Wendy Light, CIC
Preliminary results from the Census of Fatal Occupational Injuries for 2009 were released last month with 4,340 fatal work injuries recorded in the United States, a 16.7% drop from the previous year. It was the smallest number of injuries recorded since the census started in 1992. A large contributor to this drop was the challenging economy as total work hours fell by 6% in 2009, compared to a 1% decline in 2008. In addition, industries that often see the largest amount of fatalities, such as construction, experienced significantly larger declines in the number of hours worked. Other highlights from the report included:
- The wholesale trade industry was one of the few private industry sectors to see an increase in fatal work injuries in 2009.
- Fatalities among non-Hispanic black or African-American workers were down 24% in 2009.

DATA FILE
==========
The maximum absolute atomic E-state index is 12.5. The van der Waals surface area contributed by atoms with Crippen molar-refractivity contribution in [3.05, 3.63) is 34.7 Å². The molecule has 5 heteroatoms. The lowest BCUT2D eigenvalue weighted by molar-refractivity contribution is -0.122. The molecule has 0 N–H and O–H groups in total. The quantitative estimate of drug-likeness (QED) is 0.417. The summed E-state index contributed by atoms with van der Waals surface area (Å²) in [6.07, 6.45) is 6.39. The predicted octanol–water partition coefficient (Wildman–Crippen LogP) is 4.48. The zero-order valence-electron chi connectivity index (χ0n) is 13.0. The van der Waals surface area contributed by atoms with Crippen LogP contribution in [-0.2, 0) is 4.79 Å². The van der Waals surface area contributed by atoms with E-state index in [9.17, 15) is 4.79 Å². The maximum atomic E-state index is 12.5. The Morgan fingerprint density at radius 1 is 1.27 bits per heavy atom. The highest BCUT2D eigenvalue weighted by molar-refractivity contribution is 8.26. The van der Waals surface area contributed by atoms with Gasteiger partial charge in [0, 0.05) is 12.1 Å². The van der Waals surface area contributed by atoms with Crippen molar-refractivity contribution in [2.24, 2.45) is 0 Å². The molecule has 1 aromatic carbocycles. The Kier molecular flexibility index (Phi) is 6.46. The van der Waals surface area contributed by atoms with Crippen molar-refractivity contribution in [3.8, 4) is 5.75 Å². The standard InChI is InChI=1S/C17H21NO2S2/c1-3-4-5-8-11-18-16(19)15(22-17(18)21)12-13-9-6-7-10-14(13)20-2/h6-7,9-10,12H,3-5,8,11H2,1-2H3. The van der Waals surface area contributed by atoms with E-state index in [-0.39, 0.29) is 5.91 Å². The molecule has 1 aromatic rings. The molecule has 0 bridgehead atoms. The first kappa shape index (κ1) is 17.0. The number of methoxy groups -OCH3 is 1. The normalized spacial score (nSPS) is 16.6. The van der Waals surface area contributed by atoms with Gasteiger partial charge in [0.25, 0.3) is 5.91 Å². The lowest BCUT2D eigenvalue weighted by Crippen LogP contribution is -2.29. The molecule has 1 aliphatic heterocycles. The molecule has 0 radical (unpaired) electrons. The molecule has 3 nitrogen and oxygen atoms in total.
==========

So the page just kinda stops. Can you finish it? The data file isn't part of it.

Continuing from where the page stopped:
- The number of fatal injuries in building and grounds cleaning and maintenance jobs rose 6% in 2009.
- Transportation incidents, which accounted for nearly 40% of all fatal work injuries last year, fell 21% from 2008.
- Workplace suicides were down 10% from 2008, a year that saw the highest number ever — 263.
- The number of fatalities fell for all ages in 2009 except for workers under the age of 16, whose total rose slightly.
While it’s good to see many of these numbers decline, these figures still highlight how crucial it is for companies and businesses to take safety seriously. For the complete summary from the Bureau of Labor Statistics, click here.